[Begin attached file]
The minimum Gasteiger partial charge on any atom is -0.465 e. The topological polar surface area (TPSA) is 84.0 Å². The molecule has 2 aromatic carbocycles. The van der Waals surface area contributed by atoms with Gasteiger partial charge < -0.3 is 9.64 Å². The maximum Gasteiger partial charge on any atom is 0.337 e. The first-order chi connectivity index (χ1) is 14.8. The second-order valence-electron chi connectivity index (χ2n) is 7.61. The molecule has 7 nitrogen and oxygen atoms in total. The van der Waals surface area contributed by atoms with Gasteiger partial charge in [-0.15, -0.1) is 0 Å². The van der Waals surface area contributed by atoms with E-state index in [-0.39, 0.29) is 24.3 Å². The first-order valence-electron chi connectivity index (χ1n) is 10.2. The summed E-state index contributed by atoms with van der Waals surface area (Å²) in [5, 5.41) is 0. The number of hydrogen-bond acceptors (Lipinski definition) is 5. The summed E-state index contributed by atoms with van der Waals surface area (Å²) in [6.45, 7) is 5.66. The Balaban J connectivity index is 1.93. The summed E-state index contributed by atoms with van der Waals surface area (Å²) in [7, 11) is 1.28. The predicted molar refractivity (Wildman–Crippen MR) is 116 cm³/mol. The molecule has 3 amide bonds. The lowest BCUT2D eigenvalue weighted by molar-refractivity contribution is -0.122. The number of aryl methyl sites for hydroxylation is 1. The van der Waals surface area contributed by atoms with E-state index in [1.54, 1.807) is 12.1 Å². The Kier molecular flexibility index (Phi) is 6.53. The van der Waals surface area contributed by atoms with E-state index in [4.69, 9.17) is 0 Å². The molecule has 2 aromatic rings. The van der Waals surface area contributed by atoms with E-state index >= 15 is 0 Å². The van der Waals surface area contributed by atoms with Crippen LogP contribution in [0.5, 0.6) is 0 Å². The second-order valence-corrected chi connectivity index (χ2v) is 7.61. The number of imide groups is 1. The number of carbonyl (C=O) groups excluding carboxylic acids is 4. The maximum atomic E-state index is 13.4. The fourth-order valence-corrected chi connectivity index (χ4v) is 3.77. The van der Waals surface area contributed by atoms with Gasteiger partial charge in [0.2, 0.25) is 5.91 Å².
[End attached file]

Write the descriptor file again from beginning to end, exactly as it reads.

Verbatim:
The minimum Gasteiger partial charge on any atom is -0.465 e. The topological polar surface area (TPSA) is 84.0 Å². The molecule has 2 aromatic carbocycles. The van der Waals surface area contributed by atoms with Gasteiger partial charge < -0.3 is 9.64 Å². The maximum Gasteiger partial charge on any atom is 0.337 e. The first-order chi connectivity index (χ1) is 14.8. The second-order valence-electron chi connectivity index (χ2n) is 7.61. The molecule has 7 nitrogen and oxygen atoms in total. The van der Waals surface area contributed by atoms with Gasteiger partial charge in [-0.15, -0.1) is 0 Å². The van der Waals surface area contributed by atoms with E-state index in [-0.39, 0.29) is 24.3 Å². The first-order valence-electron chi connectivity index (χ1n) is 10.2. The summed E-state index contributed by atoms with van der Waals surface area (Å²) in [5, 5.41) is 0. The number of hydrogen-bond acceptors (Lipinski definition) is 5. The summed E-state index contributed by atoms with van der Waals surface area (Å²) in [6.45, 7) is 5.66. The Balaban J connectivity index is 1.93. The summed E-state index contributed by atoms with van der Waals surface area (Å²) in [7, 11) is 1.28. The predicted molar refractivity (Wildman–Crippen MR) is 116 cm³/mol. The molecule has 3 amide bonds. The lowest BCUT2D eigenvalue weighted by molar-refractivity contribution is -0.122. The number of aryl methyl sites for hydroxylation is 1. The van der Waals surface area contributed by atoms with E-state index in [1.54, 1.807) is 12.1 Å². The Kier molecular flexibility index (Phi) is 6.53. The van der Waals surface area contributed by atoms with E-state index in [4.69, 9.17) is 0 Å². The molecule has 2 aromatic rings. The van der Waals surface area contributed by atoms with E-state index >= 15 is 0 Å². The van der Waals surface area contributed by atoms with Crippen LogP contribution in [0.5, 0.6) is 0 Å². The second-order valence-corrected chi connectivity index (χ2v) is 7.61. The number of imide groups is 1. The number of carbonyl (C=O) groups excluding carboxylic acids is 4. The maximum atomic E-state index is 13.4. The fourth-order valence-corrected chi connectivity index (χ4v) is 3.77. The van der Waals surface area contributed by atoms with Gasteiger partial charge in [0.2, 0.25) is 5.91 Å².